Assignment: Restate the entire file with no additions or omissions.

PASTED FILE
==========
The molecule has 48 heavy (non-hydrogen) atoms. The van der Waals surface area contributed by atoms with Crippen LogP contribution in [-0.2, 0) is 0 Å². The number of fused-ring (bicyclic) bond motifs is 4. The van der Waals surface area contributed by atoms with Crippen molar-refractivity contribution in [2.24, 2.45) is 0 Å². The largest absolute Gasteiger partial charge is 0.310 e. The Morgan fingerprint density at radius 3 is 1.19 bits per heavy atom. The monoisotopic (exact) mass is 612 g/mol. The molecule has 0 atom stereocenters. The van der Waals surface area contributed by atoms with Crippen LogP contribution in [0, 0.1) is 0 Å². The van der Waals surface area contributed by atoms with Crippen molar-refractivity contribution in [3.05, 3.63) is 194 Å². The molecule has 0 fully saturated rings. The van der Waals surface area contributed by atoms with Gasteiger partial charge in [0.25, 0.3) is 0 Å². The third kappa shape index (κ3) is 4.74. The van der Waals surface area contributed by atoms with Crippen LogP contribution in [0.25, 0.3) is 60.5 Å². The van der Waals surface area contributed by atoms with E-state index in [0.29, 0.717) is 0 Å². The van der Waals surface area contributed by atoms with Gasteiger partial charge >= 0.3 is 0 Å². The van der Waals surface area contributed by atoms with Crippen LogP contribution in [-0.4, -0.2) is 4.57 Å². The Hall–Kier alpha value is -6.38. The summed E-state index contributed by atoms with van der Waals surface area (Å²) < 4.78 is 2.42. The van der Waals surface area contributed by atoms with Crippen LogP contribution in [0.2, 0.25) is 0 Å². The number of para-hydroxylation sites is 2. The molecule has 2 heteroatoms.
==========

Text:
The molecule has 48 heavy (non-hydrogen) atoms. The van der Waals surface area contributed by atoms with Crippen LogP contribution in [-0.2, 0) is 0 Å². The number of fused-ring (bicyclic) bond motifs is 4. The van der Waals surface area contributed by atoms with Crippen molar-refractivity contribution in [2.24, 2.45) is 0 Å². The largest absolute Gasteiger partial charge is 0.310 e. The Morgan fingerprint density at radius 3 is 1.19 bits per heavy atom. The monoisotopic (exact) mass is 612 g/mol. The molecule has 0 atom stereocenters. The van der Waals surface area contributed by atoms with Crippen LogP contribution in [0, 0.1) is 0 Å². The van der Waals surface area contributed by atoms with Crippen molar-refractivity contribution in [3.05, 3.63) is 194 Å². The molecule has 0 fully saturated rings. The van der Waals surface area contributed by atoms with Gasteiger partial charge in [0.25, 0.3) is 0 Å². The third kappa shape index (κ3) is 4.74. The van der Waals surface area contributed by atoms with Crippen LogP contribution in [0.25, 0.3) is 60.5 Å². The van der Waals surface area contributed by atoms with E-state index in [0.29, 0.717) is 0 Å². The van der Waals surface area contributed by atoms with Gasteiger partial charge >= 0.3 is 0 Å². The van der Waals surface area contributed by atoms with Crippen LogP contribution in [-0.4, -0.2) is 4.57 Å². The Hall–Kier alpha value is -6.38. The summed E-state index contributed by atoms with van der Waals surface area (Å²) < 4.78 is 2.42. The van der Waals surface area contributed by atoms with Crippen LogP contribution in [0.2, 0.25) is 0 Å². The number of para-hydroxylation sites is 2. The molecule has 2 heteroatoms.